The legislative process is in full swing at the Statehouse. Traditionally, much of the first week is dedicated to formal speeches and settling back into the Capitol. By the second and third weeks, lawmakers begin filing their bills and legislation is assigned to committees for consideration.
As the Senate President, one of the responsibilities of my office is to assign a senator’s bill to committee. For example, a bill dealing with the operation of certain motorboats on Lake McBride was assigned to the Natural Resources and Environment Committee. Many times if a bill deals with licensure, it is designated to the State Government Committee. Legislation addressing taxes and revenues is usually assigned to Ways and Means.
Hundreds, if not thousands, of bills are drafted over the course of a legislative session. Since gaveling in on January 9, the Senate President’s office has assigned more than 100 bills to committees.
Once receiving the committee assignment, it is the responsibility of the committee chair to assign the bill to a subcommittee. When the bill passes out of subcommittee it goes to the full committee for consideration.
Bills are not debated before the full Senate until they have passed with a majority vote in the subcommittee and committee.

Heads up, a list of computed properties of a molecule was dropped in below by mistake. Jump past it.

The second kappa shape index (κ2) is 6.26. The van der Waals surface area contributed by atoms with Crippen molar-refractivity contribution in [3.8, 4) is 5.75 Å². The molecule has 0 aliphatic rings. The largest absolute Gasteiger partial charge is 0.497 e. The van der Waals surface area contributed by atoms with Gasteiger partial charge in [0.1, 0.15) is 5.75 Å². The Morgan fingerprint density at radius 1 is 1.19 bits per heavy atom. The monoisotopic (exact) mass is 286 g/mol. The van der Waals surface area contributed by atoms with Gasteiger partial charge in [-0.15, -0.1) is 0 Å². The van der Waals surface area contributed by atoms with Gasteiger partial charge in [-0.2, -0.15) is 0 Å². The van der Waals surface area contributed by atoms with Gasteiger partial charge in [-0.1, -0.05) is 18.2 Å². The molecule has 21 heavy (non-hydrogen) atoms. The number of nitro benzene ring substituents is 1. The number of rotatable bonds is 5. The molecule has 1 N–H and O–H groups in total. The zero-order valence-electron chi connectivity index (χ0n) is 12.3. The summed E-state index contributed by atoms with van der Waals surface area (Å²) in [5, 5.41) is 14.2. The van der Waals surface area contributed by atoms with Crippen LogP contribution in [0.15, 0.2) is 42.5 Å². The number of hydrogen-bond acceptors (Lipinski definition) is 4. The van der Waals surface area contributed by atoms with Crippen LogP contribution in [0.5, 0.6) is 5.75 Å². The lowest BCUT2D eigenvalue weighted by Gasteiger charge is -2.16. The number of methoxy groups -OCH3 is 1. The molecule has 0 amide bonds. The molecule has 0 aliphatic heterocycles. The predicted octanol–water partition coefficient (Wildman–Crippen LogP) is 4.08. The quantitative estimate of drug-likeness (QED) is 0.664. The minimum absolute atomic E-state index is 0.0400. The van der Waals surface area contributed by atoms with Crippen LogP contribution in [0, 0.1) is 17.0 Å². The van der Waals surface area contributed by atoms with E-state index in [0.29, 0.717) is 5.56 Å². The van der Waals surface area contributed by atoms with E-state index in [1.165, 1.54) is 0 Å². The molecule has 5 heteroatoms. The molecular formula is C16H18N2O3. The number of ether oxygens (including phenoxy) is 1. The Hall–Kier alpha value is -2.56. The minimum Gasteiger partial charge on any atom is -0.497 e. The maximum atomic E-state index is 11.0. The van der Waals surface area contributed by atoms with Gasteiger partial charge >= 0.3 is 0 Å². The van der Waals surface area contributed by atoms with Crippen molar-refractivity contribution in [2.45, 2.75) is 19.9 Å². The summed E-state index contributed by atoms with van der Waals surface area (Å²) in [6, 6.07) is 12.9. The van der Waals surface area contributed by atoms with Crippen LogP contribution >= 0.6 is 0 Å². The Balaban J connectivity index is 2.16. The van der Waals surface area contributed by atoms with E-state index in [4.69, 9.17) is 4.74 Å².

The first debate of 2017 was held Thursday in the Senate. It was legislation related to necessary cuts to our current fiscal year budget. Though our state revenues continue to grow, they fell more than $100 million short of what was anticipated and previously budget. Therefore, addressing the shortfall and the identified budget cuts required legislative action.
This deappropriations bill also created some much-needed conversations about budgeting and how we move forward as lawmakers. The state budget currently sits at more than $7 billion. And, of that money, more than 80 percent goes toward education, Medicaid and human services. Any time you are forced to make cuts, it is going to have an impact on certain departments and the services they provide. It is important in budgeting that lawmakers are mindful of the fact that state revenues fell short of expectations in recent years.
With the first debate now behind us, I expect activity to significantly ramp up in the coming weeks in the Iowa Senate.